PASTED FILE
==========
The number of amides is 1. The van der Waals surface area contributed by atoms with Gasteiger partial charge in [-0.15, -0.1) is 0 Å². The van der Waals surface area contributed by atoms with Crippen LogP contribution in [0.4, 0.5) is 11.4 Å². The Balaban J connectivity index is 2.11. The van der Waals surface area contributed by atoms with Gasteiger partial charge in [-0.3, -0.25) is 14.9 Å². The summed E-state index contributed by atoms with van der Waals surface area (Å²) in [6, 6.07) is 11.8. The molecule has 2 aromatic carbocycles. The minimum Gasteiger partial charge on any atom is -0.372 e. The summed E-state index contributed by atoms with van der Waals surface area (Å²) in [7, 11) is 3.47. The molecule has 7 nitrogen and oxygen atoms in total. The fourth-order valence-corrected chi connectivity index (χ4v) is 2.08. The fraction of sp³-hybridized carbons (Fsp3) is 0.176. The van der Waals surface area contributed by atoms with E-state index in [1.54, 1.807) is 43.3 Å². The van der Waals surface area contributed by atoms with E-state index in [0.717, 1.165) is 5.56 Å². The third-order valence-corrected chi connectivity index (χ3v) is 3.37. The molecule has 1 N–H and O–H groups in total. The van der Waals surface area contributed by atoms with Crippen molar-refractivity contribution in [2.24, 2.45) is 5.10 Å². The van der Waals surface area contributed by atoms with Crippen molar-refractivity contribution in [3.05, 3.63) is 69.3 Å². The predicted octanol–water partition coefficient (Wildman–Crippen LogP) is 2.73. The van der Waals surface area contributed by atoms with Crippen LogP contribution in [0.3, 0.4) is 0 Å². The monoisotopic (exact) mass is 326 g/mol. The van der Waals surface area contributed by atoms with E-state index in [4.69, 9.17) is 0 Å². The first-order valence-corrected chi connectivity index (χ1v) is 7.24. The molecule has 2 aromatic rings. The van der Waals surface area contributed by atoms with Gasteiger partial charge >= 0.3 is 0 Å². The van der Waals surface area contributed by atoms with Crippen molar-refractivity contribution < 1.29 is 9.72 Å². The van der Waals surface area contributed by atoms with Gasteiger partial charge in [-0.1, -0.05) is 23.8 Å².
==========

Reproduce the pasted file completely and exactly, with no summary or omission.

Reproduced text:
The number of amides is 1. The van der Waals surface area contributed by atoms with Gasteiger partial charge in [-0.15, -0.1) is 0 Å². The van der Waals surface area contributed by atoms with Crippen LogP contribution in [0.4, 0.5) is 11.4 Å². The Balaban J connectivity index is 2.11. The van der Waals surface area contributed by atoms with Gasteiger partial charge in [-0.3, -0.25) is 14.9 Å². The summed E-state index contributed by atoms with van der Waals surface area (Å²) in [6, 6.07) is 11.8. The molecule has 2 aromatic carbocycles. The minimum Gasteiger partial charge on any atom is -0.372 e. The summed E-state index contributed by atoms with van der Waals surface area (Å²) in [7, 11) is 3.47. The molecule has 7 nitrogen and oxygen atoms in total. The fourth-order valence-corrected chi connectivity index (χ4v) is 2.08. The fraction of sp³-hybridized carbons (Fsp3) is 0.176. The van der Waals surface area contributed by atoms with E-state index in [1.54, 1.807) is 43.3 Å². The van der Waals surface area contributed by atoms with E-state index in [0.717, 1.165) is 5.56 Å². The third-order valence-corrected chi connectivity index (χ3v) is 3.37. The molecule has 1 N–H and O–H groups in total. The van der Waals surface area contributed by atoms with Crippen molar-refractivity contribution in [2.24, 2.45) is 5.10 Å². The van der Waals surface area contributed by atoms with Crippen molar-refractivity contribution in [3.05, 3.63) is 69.3 Å². The predicted octanol–water partition coefficient (Wildman–Crippen LogP) is 2.73. The van der Waals surface area contributed by atoms with Crippen LogP contribution in [0.3, 0.4) is 0 Å². The monoisotopic (exact) mass is 326 g/mol. The van der Waals surface area contributed by atoms with E-state index in [4.69, 9.17) is 0 Å². The first-order valence-corrected chi connectivity index (χ1v) is 7.24. The molecule has 2 aromatic rings. The van der Waals surface area contributed by atoms with Gasteiger partial charge >= 0.3 is 0 Å². The van der Waals surface area contributed by atoms with Crippen molar-refractivity contribution < 1.29 is 9.72 Å². The van der Waals surface area contributed by atoms with Gasteiger partial charge in [-0.1, -0.05) is 23.8 Å².